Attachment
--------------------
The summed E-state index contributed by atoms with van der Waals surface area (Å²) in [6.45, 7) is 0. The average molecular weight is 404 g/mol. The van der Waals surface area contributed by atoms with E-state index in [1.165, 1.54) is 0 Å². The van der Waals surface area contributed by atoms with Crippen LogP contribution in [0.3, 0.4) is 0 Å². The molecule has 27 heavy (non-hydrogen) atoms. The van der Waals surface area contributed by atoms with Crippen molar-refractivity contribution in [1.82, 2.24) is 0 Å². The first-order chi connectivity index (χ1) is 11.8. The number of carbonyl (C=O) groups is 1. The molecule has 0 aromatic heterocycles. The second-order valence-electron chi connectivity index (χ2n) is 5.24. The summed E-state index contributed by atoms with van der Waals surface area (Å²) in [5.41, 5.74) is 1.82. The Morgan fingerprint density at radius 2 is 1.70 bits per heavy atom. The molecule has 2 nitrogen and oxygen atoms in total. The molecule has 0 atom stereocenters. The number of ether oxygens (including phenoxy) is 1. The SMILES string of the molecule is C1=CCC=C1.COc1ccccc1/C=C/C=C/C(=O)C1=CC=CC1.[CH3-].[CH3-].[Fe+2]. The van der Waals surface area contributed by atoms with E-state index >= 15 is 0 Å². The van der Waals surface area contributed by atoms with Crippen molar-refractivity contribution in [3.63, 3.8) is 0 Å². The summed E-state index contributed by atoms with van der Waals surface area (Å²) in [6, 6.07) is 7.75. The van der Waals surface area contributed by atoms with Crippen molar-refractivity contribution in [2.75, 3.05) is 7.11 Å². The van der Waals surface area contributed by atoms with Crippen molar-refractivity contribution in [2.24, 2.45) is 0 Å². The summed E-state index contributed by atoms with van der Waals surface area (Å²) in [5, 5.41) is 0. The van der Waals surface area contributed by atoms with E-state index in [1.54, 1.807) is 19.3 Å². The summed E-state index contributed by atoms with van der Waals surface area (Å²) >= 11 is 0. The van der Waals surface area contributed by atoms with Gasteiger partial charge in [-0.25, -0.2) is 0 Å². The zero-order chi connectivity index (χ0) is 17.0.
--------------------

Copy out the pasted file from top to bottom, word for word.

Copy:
The summed E-state index contributed by atoms with van der Waals surface area (Å²) in [6.45, 7) is 0. The average molecular weight is 404 g/mol. The van der Waals surface area contributed by atoms with E-state index in [1.165, 1.54) is 0 Å². The van der Waals surface area contributed by atoms with Crippen LogP contribution in [0.3, 0.4) is 0 Å². The molecule has 27 heavy (non-hydrogen) atoms. The van der Waals surface area contributed by atoms with Crippen molar-refractivity contribution in [1.82, 2.24) is 0 Å². The first-order chi connectivity index (χ1) is 11.8. The number of carbonyl (C=O) groups is 1. The molecule has 0 aromatic heterocycles. The second-order valence-electron chi connectivity index (χ2n) is 5.24. The summed E-state index contributed by atoms with van der Waals surface area (Å²) in [5.41, 5.74) is 1.82. The Morgan fingerprint density at radius 2 is 1.70 bits per heavy atom. The molecule has 2 nitrogen and oxygen atoms in total. The molecule has 0 atom stereocenters. The number of ether oxygens (including phenoxy) is 1. The SMILES string of the molecule is C1=CCC=C1.COc1ccccc1/C=C/C=C/C(=O)C1=CC=CC1.[CH3-].[CH3-].[Fe+2]. The van der Waals surface area contributed by atoms with E-state index >= 15 is 0 Å². The van der Waals surface area contributed by atoms with Crippen molar-refractivity contribution in [3.63, 3.8) is 0 Å². The summed E-state index contributed by atoms with van der Waals surface area (Å²) in [6, 6.07) is 7.75. The van der Waals surface area contributed by atoms with Crippen molar-refractivity contribution in [2.75, 3.05) is 7.11 Å². The van der Waals surface area contributed by atoms with Crippen molar-refractivity contribution in [2.24, 2.45) is 0 Å². The summed E-state index contributed by atoms with van der Waals surface area (Å²) in [5, 5.41) is 0. The van der Waals surface area contributed by atoms with E-state index in [1.54, 1.807) is 19.3 Å². The summed E-state index contributed by atoms with van der Waals surface area (Å²) >= 11 is 0. The van der Waals surface area contributed by atoms with Gasteiger partial charge in [-0.25, -0.2) is 0 Å². The zero-order chi connectivity index (χ0) is 17.0.